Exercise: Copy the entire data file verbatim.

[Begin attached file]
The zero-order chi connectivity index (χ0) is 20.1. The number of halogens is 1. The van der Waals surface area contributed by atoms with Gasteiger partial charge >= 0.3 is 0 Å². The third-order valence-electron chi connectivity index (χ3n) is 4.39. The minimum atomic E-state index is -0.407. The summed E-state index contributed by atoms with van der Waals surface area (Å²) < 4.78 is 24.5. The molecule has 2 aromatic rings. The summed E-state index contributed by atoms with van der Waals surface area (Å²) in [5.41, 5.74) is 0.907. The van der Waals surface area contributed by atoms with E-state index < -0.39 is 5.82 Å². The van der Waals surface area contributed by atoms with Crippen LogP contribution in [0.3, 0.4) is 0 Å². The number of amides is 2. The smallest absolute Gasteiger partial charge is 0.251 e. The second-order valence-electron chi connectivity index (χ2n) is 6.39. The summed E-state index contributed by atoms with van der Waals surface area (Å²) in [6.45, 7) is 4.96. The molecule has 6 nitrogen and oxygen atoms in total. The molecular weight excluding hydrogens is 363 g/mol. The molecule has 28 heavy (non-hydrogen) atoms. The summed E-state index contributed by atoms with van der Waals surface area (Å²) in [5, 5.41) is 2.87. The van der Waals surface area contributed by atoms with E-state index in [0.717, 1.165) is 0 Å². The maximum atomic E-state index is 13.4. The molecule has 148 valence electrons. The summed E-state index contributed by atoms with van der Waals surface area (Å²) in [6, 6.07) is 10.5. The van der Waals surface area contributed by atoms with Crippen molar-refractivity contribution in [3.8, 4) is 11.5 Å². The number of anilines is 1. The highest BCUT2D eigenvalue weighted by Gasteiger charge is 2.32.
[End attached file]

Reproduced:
The zero-order chi connectivity index (χ0) is 20.1. The number of halogens is 1. The van der Waals surface area contributed by atoms with Gasteiger partial charge >= 0.3 is 0 Å². The third-order valence-electron chi connectivity index (χ3n) is 4.39. The minimum atomic E-state index is -0.407. The summed E-state index contributed by atoms with van der Waals surface area (Å²) < 4.78 is 24.5. The molecule has 2 aromatic rings. The summed E-state index contributed by atoms with van der Waals surface area (Å²) in [5.41, 5.74) is 0.907. The van der Waals surface area contributed by atoms with E-state index < -0.39 is 5.82 Å². The van der Waals surface area contributed by atoms with Crippen LogP contribution in [0.3, 0.4) is 0 Å². The number of amides is 2. The smallest absolute Gasteiger partial charge is 0.251 e. The second-order valence-electron chi connectivity index (χ2n) is 6.39. The summed E-state index contributed by atoms with van der Waals surface area (Å²) in [6.45, 7) is 4.96. The molecule has 6 nitrogen and oxygen atoms in total. The molecular weight excluding hydrogens is 363 g/mol. The molecule has 28 heavy (non-hydrogen) atoms. The summed E-state index contributed by atoms with van der Waals surface area (Å²) in [5, 5.41) is 2.87. The van der Waals surface area contributed by atoms with E-state index in [0.717, 1.165) is 0 Å². The maximum atomic E-state index is 13.4. The molecule has 148 valence electrons. The summed E-state index contributed by atoms with van der Waals surface area (Å²) in [6, 6.07) is 10.5. The van der Waals surface area contributed by atoms with Crippen molar-refractivity contribution in [3.8, 4) is 11.5 Å². The number of anilines is 1. The highest BCUT2D eigenvalue weighted by Gasteiger charge is 2.32.